Renewable energy projects should be brought into operation in 2021-23 period to supplement the insufficient power supply. — Photo tapchicongthuong.vn
The latest calculations from Vietnam Electricity (EVN) show that the power demand of the national electricity system in 2020 is expected to reach 255.6 billion kWh, up 6.5 per cent from last year. The power demand was some 4 billion kWh lower than the MoIT’s previous forecast due to the impact of the COVID-19 pandemic.
The ministry said power supply this year would be ensured and there would be electricity cuts absent any abnormal changes.
The MoIT has worked with ministries and sectors to propose a development strategy and a special mechanism for the electricity industry. It has also specified policies and solutions for the Government and Prime Minister Nguyễn Xuân Phúc to ensure the progress of power projects. It has regularly updated power demand, reviewed electricity projects and calculated to balance the power system. These efforts have helped the ministry propose solutions to ensure power supply for the country’s socio-economic development.
According to the Institute of Energy, the power demand will increase by 8 per cent a year in 2021-30. The power supply in 2025 is expected at 337.5 billion kWh and 478.1 billion kWh in 2030.
With the current growth rate, Việt Nam would need to add on average 5,000MW to 6,000MW a year into operation. The total investment for power generation and projects would be around US$8 billion a year. Meanwhile, primary energy sources are running out and the ability to provide the source is limited, resulting in an increase in imports of fuel.
This was why renewable energy projects should be brought into operation in 2021-23 to supplement the insufficient power supply of thermal power plants which have been delayed, said the MoIT’s Electricity and Renewable Energy Authority.
In addition, the authority proposed to continue to sign power-purchasing contracts with Laos to ensure electricity imports of some 3,000MW by 2025 from the country. Viet Nam could also consider importing power from China’s 220 kV voltage level.
The MoIT said it had been accelerating the building of the power master plan VII to submit to the PM for approval.
The master plan will clarify a list of national big and important power resources as well as important power grids at a voltage level of more than 220 kV. The plan also clarifies prioritised projects to diversify power resources and having a more suitable electricity structure in each region.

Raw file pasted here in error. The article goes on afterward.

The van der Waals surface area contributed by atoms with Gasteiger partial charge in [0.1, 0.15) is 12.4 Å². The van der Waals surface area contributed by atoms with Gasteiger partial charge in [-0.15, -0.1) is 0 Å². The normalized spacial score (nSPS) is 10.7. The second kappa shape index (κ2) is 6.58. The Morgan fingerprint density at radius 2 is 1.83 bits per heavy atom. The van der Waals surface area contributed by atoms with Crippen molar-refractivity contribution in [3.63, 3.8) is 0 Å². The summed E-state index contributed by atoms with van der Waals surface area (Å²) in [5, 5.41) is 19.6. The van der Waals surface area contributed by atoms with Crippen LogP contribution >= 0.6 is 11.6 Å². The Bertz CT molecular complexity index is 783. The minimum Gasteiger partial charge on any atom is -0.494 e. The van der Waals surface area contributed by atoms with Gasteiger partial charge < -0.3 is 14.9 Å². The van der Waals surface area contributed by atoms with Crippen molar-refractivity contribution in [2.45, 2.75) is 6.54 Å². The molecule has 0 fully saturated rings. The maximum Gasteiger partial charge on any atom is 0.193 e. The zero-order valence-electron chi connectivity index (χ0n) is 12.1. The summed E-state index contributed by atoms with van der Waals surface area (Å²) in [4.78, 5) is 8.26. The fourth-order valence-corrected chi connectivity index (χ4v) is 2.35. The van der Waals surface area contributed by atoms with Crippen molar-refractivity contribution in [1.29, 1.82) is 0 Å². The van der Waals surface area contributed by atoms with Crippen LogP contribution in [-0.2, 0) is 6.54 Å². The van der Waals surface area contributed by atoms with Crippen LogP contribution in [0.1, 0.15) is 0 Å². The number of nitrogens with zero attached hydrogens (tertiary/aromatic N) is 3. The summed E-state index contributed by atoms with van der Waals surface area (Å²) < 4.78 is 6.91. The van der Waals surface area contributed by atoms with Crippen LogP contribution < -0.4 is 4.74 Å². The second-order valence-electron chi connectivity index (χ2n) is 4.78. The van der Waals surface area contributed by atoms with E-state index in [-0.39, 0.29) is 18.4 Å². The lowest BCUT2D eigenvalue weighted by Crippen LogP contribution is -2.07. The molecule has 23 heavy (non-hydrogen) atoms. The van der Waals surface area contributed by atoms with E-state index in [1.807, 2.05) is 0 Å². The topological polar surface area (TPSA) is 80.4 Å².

While the plan has not been approved, the ministry will continuously review to report, propose adjustments and supplements to the planning of power sources and grids.
In parallel with the planning of power sources and grids, the ministry is studying to propose to the Government and the PM mechanisms and policies to encourage the development of renewable energy resources including electricity price and bidding mechanisms.
It is expected that coal-fired power would reach nearly 50,000MW by 2030, accounting for 33.6 per cent of total installed capacity of power sources (down 9 per cent compared to the revised Power Master Plan VII); gas thermal power would be about 27,800MW, accounting for 19 per cent (up 4 per cent compared to the revised the Power Master Plan VII). The large hydroelectricity plants with a capacity of more than 30MW would reach 19,200MW, accounting for 13 per cent of the total while small hydro and renewable energy would reach 38,300MW, accounting for 27 per cent.
Coal-fired thermal power would account for 42 per cent, gas thermal power 27.5 per cent, hydropower 12.5 per cent and power imports 4 per cent. The total capacity of wind and solar power would reach 55 billion kWh by 2030 (exceeding the target set in the Renewable Energy Development Strategy of 4 billion kWh).
The ministry will report and submit to the PM the Draft Power Master Plan VII and the Draft Strategic Environmental Assessment Project for appraisal by the end of October 2020.